How to watch the Oscars without going insane

HOLLYWOOD, Calif.-The Academy Awards are a chance to break out ballots, champagne and canapes; to place bets on the outcomes; and to sigh over the red-carpet dresses. But as much as watching the show can be a giddy, glitzy delight, it also can be...
Frances McDormand is the likely best actress winner for "Three Billboards Outside Ebbing, Missouri." MUST CREDIT: Merrick Morton, Fox Searchlight Pictures

HOLLYWOOD, Calif.-The Academy Awards are a chance to break out ballots, champagne and canapes; to place bets on the outcomes; and to sigh over the red-carpet dresses. But as much as watching the show can be a giddy, glitzy delight, it also can be frustrating.

The ceremony can drag on endlessly. The results can range from yawningly predictable to head-scratchingly terrible. And putting on an awards show is simply a notoriously difficult task, constantly plagued by the possibility that a monologue will be felled by a bad joke or that presenters will reveal bad chemistry.

As a result, it's best to head into Oscar night keeping a few things in mind. If you can remember these caveats, you'll have a better shot at avoiding rage or consternation, and of heading into work on Monday feeling cheery instead of bleary.

1. Remember that if your favorite movie doesn't win best picture, that doesn't mean much-and I can't reiterate this enough. It's vital to remember that best picture, unlike the winner in any other category, is chosen not by a majority vote but by a system of preferential balloting. All other Academy Awards go to the nominee who gets the highest percentage of votes, and voters choose one nominee in the category to vote for. But for best picture, the Academy members rank all of the nominees. Then the movie that is ranked at the top of the list by the fewest voters is eliminated, and the ballots of those who ranked that movie first go toward the totals for their second choices.

This is a complicated way of saying that the movie that wins best picture is not the movie that a majority of Oscar voters think is definitely the best of the year, but one that a majority of Oscar voters think is among the best of the year. Will that salve your annoyance if a movie you truly hate is anointed best picture? Probably not. But it's definitely healthier to think of the winner as a negotiated result, rather than a definitive pronouncement of the absolute best in movies for a given year.

2. Treat the winners as data about the academy's tastes, rather than as definitive verdicts. I'm going to let you in on one of the great secrets that critics know: No one can take your opinions away from you - not me, not the academy, not the ghosts of Roger Ebert and Pauline Kael. If the Oscar goes to a performance you thought was garbage, that doesn't mean you watch movies wrong, just as if all of the Academy Awards in a given year go to nominees you loved, it's not proof that your taste is somehow superior to everyone else's. Determinations of artistic quality aren't actually objective.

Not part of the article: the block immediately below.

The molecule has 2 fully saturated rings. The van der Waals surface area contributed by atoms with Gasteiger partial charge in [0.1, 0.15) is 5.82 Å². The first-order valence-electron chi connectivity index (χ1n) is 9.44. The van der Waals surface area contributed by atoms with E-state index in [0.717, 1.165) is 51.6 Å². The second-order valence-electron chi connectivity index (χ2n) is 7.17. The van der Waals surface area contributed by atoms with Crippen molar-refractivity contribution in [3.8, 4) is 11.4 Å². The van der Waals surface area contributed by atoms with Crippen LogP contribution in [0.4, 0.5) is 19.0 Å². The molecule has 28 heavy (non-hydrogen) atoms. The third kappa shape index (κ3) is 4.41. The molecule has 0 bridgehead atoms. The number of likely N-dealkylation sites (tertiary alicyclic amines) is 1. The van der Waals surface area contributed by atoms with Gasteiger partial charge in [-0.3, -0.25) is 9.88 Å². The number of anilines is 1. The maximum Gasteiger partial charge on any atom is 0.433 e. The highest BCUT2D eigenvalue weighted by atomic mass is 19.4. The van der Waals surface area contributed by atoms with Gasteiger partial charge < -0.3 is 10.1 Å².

So, instead of watching the Academy Awards either to validate your taste or to tell yourself that everyone else's taste is trash and you're the only true aesthete alive, treat the Oscars like a look inside the academy's collective brain. If Sam Rockwell wins best supporting actor for his performance in "Three Billboards Outside Ebbing, Missouri," it doesn't mean that the Oscar voters love racist cops, but it does suggest a strong preference for talky roles that involve dramatic physical work and big growth for a character. If "The Shape of Water" wins best picture, it's a reminder that Oscar voters come from a lot of different branches, and the movie has support for many reasons: its status as a period piece, its dramatic costuming and physical effects, and its message of tolerance. You don't have to be happy with what the Oscar results say about the entertainment industry's priorities, but it is an educational event.

3. Don't forget that the whole spectacle is a giant commercial enterprise: The Academy Awards are a giant media spectacle, which of course means they're a big business. To stay that way, they have to pull off a tricky balancing act. This year, that means appealing to viewers who are mostly into the show for the famous people, to engaged entertainment consumers who care a lot about representation and diversity and to advocates who are watching the industry's response to sexual harassment allegations. Whatever happens will be a compromise and the result of the individual impulses of the winners who get up on stage to make their speeches. Calibrate your expectations accordingly.

4. If you get exhausted or bored, allow yourself to go to bed. Sure, it's possible that the accountants who handle the Oscar balloting and the envelopes with the winners' names will have another can't-miss screw-up like they did last year, when "La La Land" was announced as the winner, only for it to be revealed that "Moonlight" had actually won. But it's unlikely. And so if you find yourself wanting to tap out, give yourself permission. You'll always be able to catch up on YouTube and a million write-ups the next morning. The Academy Awards should be fun, not an obligation. You're allowed to choose sleep instead.